Thank you.


  6. It breaks my heart to say that I had the same experience. My OB gave me the same sales pitch at a routine visit, and being 28 I'm not even considered high risk. I signed the paper stating that I declined all testing, then proceeded to leave the office shaking with anger. That's MY CHILD they're talking so flippantly about "terminating"!! I'm MOMMA and I'm going to love and cherish him or her no matter how many extra chromosomes God in His sovereignty allows to be present... because as you reminded us we are simply called to be still and know that He is God, and that's what truly brings peace! Thanks for the sweet reminder today!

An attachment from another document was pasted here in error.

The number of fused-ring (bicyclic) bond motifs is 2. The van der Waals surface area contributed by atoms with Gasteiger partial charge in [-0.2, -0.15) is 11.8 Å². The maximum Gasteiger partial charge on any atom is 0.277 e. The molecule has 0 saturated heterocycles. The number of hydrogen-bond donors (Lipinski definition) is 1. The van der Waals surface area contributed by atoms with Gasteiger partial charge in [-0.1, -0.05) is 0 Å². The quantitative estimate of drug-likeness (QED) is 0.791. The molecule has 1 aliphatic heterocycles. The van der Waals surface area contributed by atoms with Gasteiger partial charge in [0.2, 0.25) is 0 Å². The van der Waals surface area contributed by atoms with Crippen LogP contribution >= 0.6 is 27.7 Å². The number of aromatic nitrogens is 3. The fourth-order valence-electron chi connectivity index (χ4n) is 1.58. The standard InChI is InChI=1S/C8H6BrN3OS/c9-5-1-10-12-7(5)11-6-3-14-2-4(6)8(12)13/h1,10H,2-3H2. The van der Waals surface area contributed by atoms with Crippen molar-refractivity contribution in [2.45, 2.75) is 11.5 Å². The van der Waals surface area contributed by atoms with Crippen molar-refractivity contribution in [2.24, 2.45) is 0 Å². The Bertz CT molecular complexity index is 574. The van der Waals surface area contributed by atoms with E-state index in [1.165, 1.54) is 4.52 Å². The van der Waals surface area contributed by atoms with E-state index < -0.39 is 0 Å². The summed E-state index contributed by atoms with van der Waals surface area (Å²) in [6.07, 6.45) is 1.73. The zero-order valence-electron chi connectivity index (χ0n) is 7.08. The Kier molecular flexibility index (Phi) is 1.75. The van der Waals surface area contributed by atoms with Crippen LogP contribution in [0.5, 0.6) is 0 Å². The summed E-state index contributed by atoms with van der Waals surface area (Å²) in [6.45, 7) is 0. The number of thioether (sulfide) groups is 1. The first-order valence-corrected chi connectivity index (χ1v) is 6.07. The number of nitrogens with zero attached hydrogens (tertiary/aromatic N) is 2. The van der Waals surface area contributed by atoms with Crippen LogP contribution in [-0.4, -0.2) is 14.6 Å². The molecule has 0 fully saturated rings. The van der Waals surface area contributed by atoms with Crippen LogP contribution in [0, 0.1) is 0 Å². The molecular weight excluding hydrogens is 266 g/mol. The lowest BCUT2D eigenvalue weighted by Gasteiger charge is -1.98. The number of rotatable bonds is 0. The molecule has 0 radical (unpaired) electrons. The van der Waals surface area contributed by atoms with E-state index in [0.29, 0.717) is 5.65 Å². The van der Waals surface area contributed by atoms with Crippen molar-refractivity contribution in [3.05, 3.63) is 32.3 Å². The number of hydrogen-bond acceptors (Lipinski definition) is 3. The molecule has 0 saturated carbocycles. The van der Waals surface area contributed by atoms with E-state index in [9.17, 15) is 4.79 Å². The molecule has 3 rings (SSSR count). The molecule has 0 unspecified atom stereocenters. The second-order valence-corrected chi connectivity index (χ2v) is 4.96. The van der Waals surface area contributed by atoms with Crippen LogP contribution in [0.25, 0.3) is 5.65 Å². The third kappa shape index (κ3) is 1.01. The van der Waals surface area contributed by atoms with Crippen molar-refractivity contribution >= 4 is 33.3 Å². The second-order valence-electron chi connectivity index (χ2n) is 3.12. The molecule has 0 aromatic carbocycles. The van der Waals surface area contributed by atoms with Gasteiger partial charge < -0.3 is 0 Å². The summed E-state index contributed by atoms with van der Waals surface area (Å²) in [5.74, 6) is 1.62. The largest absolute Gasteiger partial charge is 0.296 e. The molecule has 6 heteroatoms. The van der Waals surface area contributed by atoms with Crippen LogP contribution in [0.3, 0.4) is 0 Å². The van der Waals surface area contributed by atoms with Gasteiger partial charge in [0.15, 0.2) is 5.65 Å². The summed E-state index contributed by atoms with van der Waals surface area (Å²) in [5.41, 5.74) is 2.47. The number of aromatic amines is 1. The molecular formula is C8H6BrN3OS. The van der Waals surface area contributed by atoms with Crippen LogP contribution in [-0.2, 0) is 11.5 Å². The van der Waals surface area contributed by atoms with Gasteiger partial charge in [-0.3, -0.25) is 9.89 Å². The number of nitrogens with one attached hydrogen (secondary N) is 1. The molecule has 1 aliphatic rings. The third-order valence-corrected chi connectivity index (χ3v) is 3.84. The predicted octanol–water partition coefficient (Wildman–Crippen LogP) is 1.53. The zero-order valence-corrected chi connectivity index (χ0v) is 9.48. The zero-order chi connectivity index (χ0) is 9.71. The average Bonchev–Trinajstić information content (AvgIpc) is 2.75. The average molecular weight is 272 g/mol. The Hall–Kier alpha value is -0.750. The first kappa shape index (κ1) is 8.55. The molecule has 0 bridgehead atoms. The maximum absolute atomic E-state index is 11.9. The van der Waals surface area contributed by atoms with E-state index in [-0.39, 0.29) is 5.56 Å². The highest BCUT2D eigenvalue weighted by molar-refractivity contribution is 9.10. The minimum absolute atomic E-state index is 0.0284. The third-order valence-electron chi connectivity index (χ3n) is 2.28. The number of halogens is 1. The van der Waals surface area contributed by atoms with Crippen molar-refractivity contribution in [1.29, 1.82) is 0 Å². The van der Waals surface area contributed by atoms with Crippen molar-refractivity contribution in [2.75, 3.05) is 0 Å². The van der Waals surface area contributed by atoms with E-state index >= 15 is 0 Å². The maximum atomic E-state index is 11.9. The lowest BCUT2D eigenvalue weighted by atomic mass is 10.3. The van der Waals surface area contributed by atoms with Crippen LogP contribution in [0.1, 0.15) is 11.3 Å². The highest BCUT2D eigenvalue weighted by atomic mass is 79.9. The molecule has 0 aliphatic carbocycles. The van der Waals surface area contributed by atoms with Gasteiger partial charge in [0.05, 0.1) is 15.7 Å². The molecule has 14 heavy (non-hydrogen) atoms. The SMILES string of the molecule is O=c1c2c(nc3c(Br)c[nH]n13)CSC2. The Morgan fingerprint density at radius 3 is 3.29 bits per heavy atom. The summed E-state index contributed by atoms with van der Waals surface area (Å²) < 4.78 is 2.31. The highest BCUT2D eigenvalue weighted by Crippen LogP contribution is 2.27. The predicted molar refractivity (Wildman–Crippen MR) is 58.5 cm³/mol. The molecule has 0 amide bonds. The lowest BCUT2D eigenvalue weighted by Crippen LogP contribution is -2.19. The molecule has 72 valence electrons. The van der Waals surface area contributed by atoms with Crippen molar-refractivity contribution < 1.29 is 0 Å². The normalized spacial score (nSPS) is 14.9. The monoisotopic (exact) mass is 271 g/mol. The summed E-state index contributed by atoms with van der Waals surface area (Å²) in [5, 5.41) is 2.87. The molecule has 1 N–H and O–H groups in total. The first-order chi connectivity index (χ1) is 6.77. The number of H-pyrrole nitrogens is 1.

7. My dr was much more considerate thankfully. She knew I would not terminate it was something we discusses before I even got pregnant. She offered the tests so that if there was a risk we could better prepare for the care of the child, if we wanted to. I was thankful for that because though I would not terminate the pregnancy knowing in advance that this child would need more care, more money, more dr visits more whatever helped in our planing. She looks like she is going to be fine and our insurance covered the tests (otherwise I would not have bothered) but I can totally understand why the presentation and the phrasing would be very very upsetting.